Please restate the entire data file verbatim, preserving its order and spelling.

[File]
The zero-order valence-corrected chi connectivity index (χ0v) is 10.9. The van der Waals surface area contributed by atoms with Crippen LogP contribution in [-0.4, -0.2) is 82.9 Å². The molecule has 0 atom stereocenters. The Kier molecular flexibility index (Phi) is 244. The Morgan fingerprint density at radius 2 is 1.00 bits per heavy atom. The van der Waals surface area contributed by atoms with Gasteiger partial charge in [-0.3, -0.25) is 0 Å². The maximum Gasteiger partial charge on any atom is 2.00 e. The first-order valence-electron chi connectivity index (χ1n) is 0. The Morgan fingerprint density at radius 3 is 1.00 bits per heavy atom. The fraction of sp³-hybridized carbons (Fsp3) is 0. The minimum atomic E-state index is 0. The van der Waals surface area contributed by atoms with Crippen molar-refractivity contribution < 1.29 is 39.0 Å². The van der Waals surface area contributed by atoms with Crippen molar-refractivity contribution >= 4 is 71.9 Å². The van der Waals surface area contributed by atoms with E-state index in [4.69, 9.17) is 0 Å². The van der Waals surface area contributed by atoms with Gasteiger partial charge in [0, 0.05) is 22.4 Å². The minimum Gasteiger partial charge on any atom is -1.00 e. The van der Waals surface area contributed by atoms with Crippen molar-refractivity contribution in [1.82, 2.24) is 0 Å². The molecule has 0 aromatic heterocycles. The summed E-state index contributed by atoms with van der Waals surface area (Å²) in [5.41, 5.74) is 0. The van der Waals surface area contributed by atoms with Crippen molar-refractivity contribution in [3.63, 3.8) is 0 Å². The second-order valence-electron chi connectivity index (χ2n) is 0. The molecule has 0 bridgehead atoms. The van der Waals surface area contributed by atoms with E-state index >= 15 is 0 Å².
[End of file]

The zero-order valence-corrected chi connectivity index (χ0v) is 10.9. The van der Waals surface area contributed by atoms with Crippen LogP contribution in [-0.4, -0.2) is 82.9 Å². The molecule has 0 atom stereocenters. The Kier molecular flexibility index (Phi) is 244. The Morgan fingerprint density at radius 2 is 1.00 bits per heavy atom. The van der Waals surface area contributed by atoms with Gasteiger partial charge in [-0.3, -0.25) is 0 Å². The maximum Gasteiger partial charge on any atom is 2.00 e. The first-order valence-electron chi connectivity index (χ1n) is 0. The Morgan fingerprint density at radius 3 is 1.00 bits per heavy atom. The fraction of sp³-hybridized carbons (Fsp3) is 0. The minimum atomic E-state index is 0. The van der Waals surface area contributed by atoms with Crippen molar-refractivity contribution < 1.29 is 39.0 Å². The van der Waals surface area contributed by atoms with Crippen molar-refractivity contribution >= 4 is 71.9 Å². The van der Waals surface area contributed by atoms with E-state index in [4.69, 9.17) is 0 Å². The van der Waals surface area contributed by atoms with Gasteiger partial charge in [0, 0.05) is 22.4 Å². The minimum Gasteiger partial charge on any atom is -1.00 e. The van der Waals surface area contributed by atoms with Crippen molar-refractivity contribution in [1.82, 2.24) is 0 Å². The molecule has 0 aromatic heterocycles. The summed E-state index contributed by atoms with van der Waals surface area (Å²) in [5.41, 5.74) is 0. The van der Waals surface area contributed by atoms with Crippen molar-refractivity contribution in [3.63, 3.8) is 0 Å². The second-order valence-electron chi connectivity index (χ2n) is 0. The molecule has 0 bridgehead atoms. The van der Waals surface area contributed by atoms with E-state index >= 15 is 0 Å².